MICHAEL CUMMINGS et al. v. CONNECTICUT DEPARTMENT OF TRANSPORTATION et al., SC 19176
ELLEN STOTLER, ADMINISTRATRIX (ESTATE OF PAUL A. STOTLER III), et al. v. CONNECTICUT DEPARTMENT OF TRANSPORTATION, SC 19177
Judicial District of Hartford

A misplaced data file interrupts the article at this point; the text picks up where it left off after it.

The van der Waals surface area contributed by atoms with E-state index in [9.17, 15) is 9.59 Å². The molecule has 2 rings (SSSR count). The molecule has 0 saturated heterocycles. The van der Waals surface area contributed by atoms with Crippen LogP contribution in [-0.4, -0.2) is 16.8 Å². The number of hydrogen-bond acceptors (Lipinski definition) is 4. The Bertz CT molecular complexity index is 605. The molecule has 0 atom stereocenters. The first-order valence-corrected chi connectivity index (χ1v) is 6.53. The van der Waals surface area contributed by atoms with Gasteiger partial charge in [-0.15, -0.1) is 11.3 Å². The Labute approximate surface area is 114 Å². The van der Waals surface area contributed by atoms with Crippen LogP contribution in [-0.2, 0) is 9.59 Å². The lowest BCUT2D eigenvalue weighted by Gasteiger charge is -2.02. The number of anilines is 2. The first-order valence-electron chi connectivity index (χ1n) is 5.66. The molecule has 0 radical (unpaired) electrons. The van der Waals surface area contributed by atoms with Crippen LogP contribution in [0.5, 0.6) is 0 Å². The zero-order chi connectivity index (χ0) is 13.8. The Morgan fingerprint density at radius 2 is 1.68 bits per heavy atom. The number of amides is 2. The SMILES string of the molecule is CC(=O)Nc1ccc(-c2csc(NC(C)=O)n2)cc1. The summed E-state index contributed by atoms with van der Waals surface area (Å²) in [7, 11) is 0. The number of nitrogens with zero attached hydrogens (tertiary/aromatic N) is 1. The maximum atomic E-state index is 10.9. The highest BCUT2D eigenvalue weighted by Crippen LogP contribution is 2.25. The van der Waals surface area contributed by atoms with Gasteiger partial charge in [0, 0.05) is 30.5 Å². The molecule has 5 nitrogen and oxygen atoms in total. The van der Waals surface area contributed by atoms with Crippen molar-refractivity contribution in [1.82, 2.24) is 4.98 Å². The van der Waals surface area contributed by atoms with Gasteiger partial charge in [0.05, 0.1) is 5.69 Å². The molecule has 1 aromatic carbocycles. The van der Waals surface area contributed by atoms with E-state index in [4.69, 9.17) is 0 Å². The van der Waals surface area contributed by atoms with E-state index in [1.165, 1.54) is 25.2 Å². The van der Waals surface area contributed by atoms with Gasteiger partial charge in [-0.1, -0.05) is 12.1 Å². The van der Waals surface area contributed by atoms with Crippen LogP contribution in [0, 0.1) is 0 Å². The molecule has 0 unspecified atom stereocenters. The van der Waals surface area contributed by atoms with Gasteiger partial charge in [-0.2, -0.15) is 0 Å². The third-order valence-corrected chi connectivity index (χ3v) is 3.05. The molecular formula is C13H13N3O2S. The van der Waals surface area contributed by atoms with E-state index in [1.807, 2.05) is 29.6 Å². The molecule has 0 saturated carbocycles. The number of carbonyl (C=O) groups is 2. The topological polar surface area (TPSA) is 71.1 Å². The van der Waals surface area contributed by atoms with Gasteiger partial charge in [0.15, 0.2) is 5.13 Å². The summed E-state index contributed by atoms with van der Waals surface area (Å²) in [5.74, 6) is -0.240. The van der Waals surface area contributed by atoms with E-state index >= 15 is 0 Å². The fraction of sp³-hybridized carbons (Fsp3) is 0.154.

Highway Defects; Sovereign Immunity; Whether Actions Should be Dismissed for Lack of Subject Matter Jurisdiction Because Complaints Failed to State a Cause of Action Under the Highway Defect Statute, General Statutes § 13a-144. In July, 2005, a truck owned by American Crushing and Recycling, LLC, lost control as it traveled down Avon Mountain on Route 44 and crashed into a number of vehicles. Michael Cummings was injured in the crash and Paul Stotler was killed. Cummings and Stotler’s estate brought these actions against the state department of transportation seeking to recover damages under the highway defect statute, General Statutes § 13a-144. The complaints alleged that Route 44 coming over Avon Mountain into Avon suffered from defects in its design in that, because of its steep grade and lack of adequate safety measures, it was not reasonably safe for public travel. The defendant moved to dismiss the suits, arguing that they were barred by the doctrine of sovereign immunity because the complaints merely alleged common-law negligence rather than the existence of a defect within the scope of § 13a-144. The trial court denied the motions to dismiss, interpreting the complaints as alleging that the plan of design of the roadway, specifically its steep downhill grade, was an intrinsic design defect, which, for trucks, created an unacceptable risk of brake failure. It concluded that the allegations concerning the steep downhill grade brought the actions within the scope of § 13a-144. On appeal, the Appellate Court (142 Conn. App. 826; 142 Conn. App. 843) disagreed and remanded with direction to dismiss the actions, finding that the complaints did not allege the existence of the type of highway defect that is actionable under § 13a-144. It found that the complaints did not allege that the roadway was defective solely because of its steep downhill grade but rather alleged that it was defective because of its steep grade and the lack of adequate safety measures, such as a runaway truck ramp, a brake check and additional signage. The court determined that such safety measures were extrinsic to the roadway and that the lack of safety measures was not actionable under § 13a-144 because such alleged defects were not actually in the roadbed or so near it as to necessarily obstruct or hinder travel. The Appellate Court also ruled that the allegedly deficient conduct of the defendant concerning training, inspection, maintenance and adherence to proper procedures did not constitute a defective condition in or near the roadway for purposes of the statute. The court concluded that, because the complaints did not allege a design defect in or near the roadway that obstructed travel, the plaintiffs' claims fell outside the scope of § 13a-144 and were barred by the doctrine of sovereign immunity. In these appeals, the Supreme Court will decide whether the Appellate Court properly concluded that the actions should be dismissed for lack of subject matter jurisdiction because the allegations in the plaintiffs’ complaints failed to state a cause of action under the defective highway statute.